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Lightning supports expected change to hybrid icing

Tampa Bay Lightning head coach Jon Cooper looks on with his team from the bench against the St. Louis Blues during preseason hockey at the Amway Center in Orlando Wednesday evening (09/18/13).


Tampa Bay Lightning head coach Jon Cooper looks on with his team from the bench against the St. Louis Blues during preseason hockey at the Amway Center in Orlando Wednesday evening (09/18/13).

SUNRISE — The NHL experimented during the preseason with a rule in which linesmen can whistle icing early if it is clear a defending player will reach the puck first.

Players on Monday likely will vote to approve the rule, known as hybrid icing, for the regular season.

"I like the concept," Lightning D Victor Hedman said. "Especially on those 50-50 pucks, wave it off early instead of having to battle and someone gets tripped and hurt."

Under the current rule, used since 1937, icing occurs when a puck is shot from beyond the center red line and is touched by a defending player after it crosses the goal line but before it is touched by an offensive player.

That can create dashes for the puck that can caused injuries as hard-charging players slam into each other and the end boards. Kurtis Foster, a former Lightning defenseman, broke his left leg in such a race in March 2008 while with the Wild.

Speaking generally, Tampa Bay coach Jon Cooper said, "The race starts at the blue line, and those guys are barreling in. You're like, 'That wall is not going to move.' "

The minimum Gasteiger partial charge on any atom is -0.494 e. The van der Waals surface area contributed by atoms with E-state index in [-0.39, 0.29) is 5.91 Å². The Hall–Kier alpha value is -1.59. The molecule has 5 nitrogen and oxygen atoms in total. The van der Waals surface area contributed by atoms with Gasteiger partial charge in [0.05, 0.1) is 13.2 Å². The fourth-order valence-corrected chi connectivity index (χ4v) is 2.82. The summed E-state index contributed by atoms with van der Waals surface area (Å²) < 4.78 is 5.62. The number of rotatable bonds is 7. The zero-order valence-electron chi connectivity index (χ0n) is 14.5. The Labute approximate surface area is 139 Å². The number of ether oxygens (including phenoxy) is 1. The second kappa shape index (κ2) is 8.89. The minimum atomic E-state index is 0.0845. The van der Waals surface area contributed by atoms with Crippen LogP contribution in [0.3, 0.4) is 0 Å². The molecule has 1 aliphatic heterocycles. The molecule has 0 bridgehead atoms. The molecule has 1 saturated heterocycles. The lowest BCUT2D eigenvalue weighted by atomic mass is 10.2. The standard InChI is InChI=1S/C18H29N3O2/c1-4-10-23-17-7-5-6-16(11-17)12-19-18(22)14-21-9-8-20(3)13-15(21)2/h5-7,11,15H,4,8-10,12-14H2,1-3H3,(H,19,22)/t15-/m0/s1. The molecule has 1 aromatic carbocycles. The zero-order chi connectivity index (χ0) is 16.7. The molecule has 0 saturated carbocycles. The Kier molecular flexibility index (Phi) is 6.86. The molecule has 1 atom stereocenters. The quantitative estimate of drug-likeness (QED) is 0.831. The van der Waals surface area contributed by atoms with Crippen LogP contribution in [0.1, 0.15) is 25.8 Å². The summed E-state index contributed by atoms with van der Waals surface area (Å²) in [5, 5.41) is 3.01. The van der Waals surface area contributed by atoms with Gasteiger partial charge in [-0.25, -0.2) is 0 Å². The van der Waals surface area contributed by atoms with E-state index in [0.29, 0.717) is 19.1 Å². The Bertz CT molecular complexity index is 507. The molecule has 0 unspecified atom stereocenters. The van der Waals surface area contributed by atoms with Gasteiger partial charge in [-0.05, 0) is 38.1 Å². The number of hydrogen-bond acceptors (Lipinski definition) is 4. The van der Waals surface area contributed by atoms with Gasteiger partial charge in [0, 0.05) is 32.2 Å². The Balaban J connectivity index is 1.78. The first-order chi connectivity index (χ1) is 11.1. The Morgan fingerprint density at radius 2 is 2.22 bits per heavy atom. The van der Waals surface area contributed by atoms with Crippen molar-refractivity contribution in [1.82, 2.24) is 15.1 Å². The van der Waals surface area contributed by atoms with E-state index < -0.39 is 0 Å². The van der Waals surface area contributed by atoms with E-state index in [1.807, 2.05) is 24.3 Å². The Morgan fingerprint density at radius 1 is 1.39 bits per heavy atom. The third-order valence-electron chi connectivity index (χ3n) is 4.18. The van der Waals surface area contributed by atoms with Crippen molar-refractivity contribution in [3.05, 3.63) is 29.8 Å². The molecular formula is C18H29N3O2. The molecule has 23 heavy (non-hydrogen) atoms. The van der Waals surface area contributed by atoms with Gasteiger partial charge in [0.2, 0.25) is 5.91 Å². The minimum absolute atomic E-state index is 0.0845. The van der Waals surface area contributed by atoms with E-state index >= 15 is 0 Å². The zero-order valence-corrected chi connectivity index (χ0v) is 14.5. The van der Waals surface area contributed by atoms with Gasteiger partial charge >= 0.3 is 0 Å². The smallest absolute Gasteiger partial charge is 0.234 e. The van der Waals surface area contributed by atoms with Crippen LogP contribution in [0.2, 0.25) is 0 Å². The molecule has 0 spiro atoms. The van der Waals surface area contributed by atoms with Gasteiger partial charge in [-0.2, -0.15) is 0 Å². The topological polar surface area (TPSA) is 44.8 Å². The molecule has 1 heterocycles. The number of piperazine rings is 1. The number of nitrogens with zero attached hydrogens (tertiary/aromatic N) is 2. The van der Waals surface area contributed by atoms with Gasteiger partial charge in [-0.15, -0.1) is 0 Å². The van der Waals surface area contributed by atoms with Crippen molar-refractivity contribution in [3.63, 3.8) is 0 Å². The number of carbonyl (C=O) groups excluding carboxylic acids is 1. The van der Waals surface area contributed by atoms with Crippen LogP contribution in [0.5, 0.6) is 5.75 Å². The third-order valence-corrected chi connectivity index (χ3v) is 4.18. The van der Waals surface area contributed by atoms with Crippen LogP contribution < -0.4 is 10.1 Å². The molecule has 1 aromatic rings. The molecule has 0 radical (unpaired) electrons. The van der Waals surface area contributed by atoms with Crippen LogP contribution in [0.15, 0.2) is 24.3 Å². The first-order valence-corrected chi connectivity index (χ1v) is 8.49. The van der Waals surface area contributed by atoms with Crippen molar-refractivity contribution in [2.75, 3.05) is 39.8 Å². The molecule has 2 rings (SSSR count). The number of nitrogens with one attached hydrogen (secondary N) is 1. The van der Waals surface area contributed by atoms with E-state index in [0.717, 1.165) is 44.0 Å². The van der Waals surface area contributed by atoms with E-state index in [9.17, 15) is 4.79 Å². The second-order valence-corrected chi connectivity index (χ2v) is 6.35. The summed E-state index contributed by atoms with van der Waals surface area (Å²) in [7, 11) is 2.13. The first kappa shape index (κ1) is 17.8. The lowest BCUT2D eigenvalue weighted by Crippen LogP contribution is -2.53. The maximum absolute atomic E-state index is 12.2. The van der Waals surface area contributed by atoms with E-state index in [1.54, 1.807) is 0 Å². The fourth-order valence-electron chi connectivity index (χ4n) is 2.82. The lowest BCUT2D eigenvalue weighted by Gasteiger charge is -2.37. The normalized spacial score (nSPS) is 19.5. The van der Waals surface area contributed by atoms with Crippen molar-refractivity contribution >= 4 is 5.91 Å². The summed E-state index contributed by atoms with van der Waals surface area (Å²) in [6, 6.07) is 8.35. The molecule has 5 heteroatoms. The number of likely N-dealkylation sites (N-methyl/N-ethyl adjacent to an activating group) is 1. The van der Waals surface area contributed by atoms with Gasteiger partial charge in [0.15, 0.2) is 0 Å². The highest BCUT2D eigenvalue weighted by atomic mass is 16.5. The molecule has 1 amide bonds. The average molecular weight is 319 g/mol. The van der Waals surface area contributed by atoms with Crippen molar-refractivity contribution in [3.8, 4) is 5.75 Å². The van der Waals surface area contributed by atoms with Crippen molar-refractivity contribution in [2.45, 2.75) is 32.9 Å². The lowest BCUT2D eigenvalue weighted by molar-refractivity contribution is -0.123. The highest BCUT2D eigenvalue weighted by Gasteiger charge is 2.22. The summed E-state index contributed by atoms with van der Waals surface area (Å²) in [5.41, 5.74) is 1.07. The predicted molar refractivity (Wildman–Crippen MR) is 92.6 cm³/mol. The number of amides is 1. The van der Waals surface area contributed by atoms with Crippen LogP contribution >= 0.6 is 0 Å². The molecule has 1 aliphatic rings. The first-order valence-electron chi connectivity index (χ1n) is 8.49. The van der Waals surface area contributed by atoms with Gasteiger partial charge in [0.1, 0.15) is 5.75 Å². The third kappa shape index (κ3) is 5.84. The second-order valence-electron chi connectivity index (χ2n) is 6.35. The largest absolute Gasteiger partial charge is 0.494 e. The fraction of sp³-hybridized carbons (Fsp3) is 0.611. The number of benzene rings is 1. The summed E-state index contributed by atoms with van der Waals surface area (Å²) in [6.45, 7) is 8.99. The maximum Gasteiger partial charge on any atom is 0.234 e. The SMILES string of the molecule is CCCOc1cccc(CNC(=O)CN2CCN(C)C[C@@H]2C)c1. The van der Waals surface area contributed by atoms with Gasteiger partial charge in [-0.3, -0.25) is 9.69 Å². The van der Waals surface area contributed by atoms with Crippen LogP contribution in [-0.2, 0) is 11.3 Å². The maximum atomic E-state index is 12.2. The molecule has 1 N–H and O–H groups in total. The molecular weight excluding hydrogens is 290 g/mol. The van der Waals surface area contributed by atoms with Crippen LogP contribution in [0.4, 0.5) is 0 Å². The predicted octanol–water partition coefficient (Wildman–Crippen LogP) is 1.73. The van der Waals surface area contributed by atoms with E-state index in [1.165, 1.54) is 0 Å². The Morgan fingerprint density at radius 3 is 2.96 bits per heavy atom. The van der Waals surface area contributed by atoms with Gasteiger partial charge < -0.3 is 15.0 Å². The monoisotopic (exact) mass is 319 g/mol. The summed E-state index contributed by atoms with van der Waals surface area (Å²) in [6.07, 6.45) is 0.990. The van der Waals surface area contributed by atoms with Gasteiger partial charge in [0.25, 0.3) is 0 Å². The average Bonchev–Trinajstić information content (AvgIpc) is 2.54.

That is why Cooper said even though as "a purist" he is against the rule change, "it is out of our hands for the simple fact that the players are too big, too strong, too fast, and the rink hasn't gotten any bigger. … If that's a way to keep players from shattering a heel, I'd just rather do the hybrid icing."

BAD HIT: RW Richard Panik said he was just chasing the puck with 3:31 left in the second period of Saturday's preseason finale when he hit Florida D Erik Gudbranson from behind into the corner boards.

Gudbranson was on the ice briefly before skating off under his own power, though he did not return. There was no update on his condition.

"It was a race for the puck, and at the last second he just turned, so I tried to finish my check," said Panik, who received a five-minute boarding penalty. "It was bad luck. I hope he's okay."

INJURIES: D J.P. Cote, the last player in camp without an NHL contract, left in the second period with an upper-body injury. … C Steven Stamkos, who tripped over Panthers G Tim Thomas early in the first period, did not miss a shift but said he expects some back stiffness from the heavy fall.

CHANGING PLACES: Assistant coaches George Gwozdecky and Steve Thomas took turns during the final three preseason games working behind the bench and as an eye in the sky in the press box. It is a rotation that might continue during the regular season. "I like having different perspectives; kind of two different looks, two different insights," Cooper said.

BENCH BOSS: Cooper has spent every preseason game behind the bench, opting for proximity to his players rather than the overview from the press box favored by many coaches. Cooper and his assistants were on the ice for every camp practice, so the coach said moving to the press box did not seem right. Beyond that, "You get a good feel for the guys when you're on the bench. That's a big part of it, how guys act, their demeanor, so you get a good grasp."

CUTS: The 23-man roster likely will be announced today, though it does not have to be given to the league until 3 p.m. Monday.

Lightning supports expected change to hybrid icing 09/28/13 [Last modified: Saturday, September 28, 2013 11:45pm]
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